host picture

Supreme Court upholds Harkat security certificate

This morning, the Supreme Court of Canada upheld the government's right to use national security certificates, and detain non-citizens or foreign nationals without trial. The top court ruled the case against terror suspect Mohamed Harkat is fair and reasonable.


Harkat arrived in Canada in 1995 from Algeria, and the federal government granted him refugee status a couple of years later. Police arrested him 12 years ago, accusing him of being a sleeper agent for al-Qaeda. The former pizza delivery man was detained without trial, spent almost four years in custody and another seven years under house arrest. Up until last summer, his bail conditions included wearing an electronic monitoring device around his ankle.


For more on today's ruling, we were joined by Mohamed Harkat's lawyer, Norman Boxall.


CLICK HERE to listen

To encourage thoughtful and respectful conversations, first and last names will appear with each submission to CBC/Radio-Canada's online communities (except in children and youth-oriented communities). Pseudonyms will no longer be permitted.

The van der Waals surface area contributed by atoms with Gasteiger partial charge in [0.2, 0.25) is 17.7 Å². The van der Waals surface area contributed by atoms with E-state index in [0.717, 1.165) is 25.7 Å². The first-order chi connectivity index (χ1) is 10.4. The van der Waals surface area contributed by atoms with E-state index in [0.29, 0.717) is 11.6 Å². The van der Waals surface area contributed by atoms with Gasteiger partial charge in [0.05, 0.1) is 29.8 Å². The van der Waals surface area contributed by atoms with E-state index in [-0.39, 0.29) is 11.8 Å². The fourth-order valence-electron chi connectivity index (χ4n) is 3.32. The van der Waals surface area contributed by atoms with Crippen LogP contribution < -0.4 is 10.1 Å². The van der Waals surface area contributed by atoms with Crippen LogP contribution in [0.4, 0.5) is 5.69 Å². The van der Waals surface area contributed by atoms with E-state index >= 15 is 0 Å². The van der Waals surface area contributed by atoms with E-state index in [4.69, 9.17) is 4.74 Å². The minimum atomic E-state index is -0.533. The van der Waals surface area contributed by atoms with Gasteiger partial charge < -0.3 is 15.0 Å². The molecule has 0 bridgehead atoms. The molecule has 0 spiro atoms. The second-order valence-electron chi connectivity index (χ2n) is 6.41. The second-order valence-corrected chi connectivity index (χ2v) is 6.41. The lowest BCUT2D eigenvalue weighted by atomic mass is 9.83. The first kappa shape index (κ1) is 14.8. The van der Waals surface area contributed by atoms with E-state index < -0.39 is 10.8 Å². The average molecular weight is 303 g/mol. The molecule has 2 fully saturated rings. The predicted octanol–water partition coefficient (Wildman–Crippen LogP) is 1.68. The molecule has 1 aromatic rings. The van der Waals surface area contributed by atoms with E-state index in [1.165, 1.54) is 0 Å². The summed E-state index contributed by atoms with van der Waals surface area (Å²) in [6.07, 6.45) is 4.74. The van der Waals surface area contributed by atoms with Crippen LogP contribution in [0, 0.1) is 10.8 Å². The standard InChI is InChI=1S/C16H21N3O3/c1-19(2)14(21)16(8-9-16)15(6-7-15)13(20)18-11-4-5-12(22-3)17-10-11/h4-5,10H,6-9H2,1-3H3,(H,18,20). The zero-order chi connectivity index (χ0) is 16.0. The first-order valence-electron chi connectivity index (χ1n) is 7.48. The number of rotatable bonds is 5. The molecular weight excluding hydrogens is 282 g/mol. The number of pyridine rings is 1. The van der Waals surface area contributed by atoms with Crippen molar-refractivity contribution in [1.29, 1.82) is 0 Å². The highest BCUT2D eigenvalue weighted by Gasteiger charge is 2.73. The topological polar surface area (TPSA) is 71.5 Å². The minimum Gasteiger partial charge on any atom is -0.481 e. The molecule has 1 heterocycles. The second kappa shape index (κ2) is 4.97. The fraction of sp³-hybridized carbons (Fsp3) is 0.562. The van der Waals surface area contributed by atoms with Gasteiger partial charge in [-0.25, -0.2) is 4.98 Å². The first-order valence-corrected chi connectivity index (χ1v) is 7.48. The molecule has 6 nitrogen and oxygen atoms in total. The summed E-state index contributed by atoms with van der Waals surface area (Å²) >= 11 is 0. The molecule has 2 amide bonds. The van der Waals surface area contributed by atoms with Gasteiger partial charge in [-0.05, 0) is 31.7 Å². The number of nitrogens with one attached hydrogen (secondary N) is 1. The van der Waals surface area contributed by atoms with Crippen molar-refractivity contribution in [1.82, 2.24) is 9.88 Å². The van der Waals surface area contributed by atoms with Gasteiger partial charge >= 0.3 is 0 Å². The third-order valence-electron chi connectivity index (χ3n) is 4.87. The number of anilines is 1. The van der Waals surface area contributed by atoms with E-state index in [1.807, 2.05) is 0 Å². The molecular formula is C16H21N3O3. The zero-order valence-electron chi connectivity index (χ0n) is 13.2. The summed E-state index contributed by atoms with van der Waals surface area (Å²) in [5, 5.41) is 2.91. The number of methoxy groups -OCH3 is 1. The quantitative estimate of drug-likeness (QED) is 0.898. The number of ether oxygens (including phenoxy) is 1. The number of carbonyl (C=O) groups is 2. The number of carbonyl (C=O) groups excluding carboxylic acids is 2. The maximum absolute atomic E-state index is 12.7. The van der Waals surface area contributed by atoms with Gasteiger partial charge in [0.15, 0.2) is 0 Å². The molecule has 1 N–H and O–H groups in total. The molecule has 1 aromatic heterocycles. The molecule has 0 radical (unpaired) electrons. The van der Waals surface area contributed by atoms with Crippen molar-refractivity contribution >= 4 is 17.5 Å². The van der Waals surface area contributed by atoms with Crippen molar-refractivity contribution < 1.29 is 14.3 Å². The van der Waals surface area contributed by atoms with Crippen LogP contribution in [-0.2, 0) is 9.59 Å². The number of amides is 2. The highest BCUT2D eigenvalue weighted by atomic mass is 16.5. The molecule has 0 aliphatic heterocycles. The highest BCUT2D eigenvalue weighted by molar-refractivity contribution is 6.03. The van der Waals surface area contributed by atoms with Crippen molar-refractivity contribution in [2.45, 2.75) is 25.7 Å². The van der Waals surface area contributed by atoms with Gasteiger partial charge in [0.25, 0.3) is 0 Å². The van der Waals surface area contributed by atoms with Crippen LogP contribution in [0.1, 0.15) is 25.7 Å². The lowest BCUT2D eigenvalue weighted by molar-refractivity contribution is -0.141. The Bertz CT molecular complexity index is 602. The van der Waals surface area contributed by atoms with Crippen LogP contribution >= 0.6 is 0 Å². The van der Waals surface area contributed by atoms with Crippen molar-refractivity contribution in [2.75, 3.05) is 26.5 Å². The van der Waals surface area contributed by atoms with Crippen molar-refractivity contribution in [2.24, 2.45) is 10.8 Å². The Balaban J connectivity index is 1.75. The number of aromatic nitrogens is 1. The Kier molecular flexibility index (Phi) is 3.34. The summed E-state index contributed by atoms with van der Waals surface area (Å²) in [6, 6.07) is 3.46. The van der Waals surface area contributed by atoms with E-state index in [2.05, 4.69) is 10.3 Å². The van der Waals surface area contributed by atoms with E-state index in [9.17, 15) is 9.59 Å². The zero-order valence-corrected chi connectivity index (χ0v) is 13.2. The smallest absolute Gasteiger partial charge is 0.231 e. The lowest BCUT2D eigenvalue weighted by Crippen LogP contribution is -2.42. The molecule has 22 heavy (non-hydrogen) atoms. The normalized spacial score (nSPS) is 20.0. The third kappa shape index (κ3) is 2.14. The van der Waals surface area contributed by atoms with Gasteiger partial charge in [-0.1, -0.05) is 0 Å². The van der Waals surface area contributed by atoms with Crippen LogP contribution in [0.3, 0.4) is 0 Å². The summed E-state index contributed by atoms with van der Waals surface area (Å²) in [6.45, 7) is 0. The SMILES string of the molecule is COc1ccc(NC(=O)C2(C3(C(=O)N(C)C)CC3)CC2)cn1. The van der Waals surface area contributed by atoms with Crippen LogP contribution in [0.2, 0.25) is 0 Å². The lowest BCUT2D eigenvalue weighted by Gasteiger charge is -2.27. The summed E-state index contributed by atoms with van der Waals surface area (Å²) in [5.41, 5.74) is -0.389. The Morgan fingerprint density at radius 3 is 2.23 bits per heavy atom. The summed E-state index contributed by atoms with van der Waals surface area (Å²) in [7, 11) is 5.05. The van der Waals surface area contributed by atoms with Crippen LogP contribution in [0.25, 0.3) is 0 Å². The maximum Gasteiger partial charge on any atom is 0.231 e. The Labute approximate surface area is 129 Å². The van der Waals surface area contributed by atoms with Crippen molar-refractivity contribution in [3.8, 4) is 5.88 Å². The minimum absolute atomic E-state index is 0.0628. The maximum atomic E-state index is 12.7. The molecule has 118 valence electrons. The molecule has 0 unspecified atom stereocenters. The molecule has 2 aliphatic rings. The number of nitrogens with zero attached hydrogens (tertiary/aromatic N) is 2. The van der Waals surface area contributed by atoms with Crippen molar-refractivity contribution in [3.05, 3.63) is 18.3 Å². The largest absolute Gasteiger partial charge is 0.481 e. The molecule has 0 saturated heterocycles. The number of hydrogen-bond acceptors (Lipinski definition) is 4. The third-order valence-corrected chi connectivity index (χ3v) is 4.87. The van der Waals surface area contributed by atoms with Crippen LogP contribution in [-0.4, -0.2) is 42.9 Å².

By submitting a comment, you accept that CBC has the right to reproduce and publish that comment in whole or in part, in any manner CBC chooses. Please note that CBC does not endorse the opinions expressed in comments. Comments on this story are moderated according to our Submission Guidelines. Comments are welcome while open. We reserve the right to close comments at any time.

Submission Policy

Note: The CBC does not necessarily endorse any of the views posted. By submitting your comments, you acknowledge that CBC has the right to reproduce, broadcast and publicize those comments or any part thereof in any manner whatsoever. Please note that comments are moderated and published according to our submission guidelines.